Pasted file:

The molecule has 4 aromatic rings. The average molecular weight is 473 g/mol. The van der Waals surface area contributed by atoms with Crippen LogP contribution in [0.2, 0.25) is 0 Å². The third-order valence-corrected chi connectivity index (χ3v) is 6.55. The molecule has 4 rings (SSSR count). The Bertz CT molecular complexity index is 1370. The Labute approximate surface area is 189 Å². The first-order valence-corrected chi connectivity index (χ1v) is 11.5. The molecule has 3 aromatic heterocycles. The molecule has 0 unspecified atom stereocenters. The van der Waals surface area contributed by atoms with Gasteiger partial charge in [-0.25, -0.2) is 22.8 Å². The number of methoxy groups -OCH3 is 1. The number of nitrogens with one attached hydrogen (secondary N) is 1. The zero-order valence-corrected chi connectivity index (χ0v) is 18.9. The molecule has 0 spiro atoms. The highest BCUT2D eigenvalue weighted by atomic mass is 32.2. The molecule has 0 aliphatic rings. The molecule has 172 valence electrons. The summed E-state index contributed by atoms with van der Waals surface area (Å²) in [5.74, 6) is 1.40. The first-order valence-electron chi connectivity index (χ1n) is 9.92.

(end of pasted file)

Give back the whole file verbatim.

The molecule has 4 aromatic rings. The average molecular weight is 473 g/mol. The van der Waals surface area contributed by atoms with Crippen LogP contribution in [0.2, 0.25) is 0 Å². The third-order valence-corrected chi connectivity index (χ3v) is 6.55. The molecule has 4 rings (SSSR count). The Bertz CT molecular complexity index is 1370. The Labute approximate surface area is 189 Å². The first-order valence-corrected chi connectivity index (χ1v) is 11.5. The molecule has 3 aromatic heterocycles. The molecule has 0 unspecified atom stereocenters. The van der Waals surface area contributed by atoms with Gasteiger partial charge in [-0.25, -0.2) is 22.8 Å². The number of methoxy groups -OCH3 is 1. The number of nitrogens with one attached hydrogen (secondary N) is 1. The zero-order valence-corrected chi connectivity index (χ0v) is 18.9. The molecule has 0 spiro atoms. The highest BCUT2D eigenvalue weighted by atomic mass is 32.2. The molecule has 0 aliphatic rings. The molecule has 172 valence electrons. The summed E-state index contributed by atoms with van der Waals surface area (Å²) in [5.74, 6) is 1.40. The first-order valence-electron chi connectivity index (χ1n) is 9.92.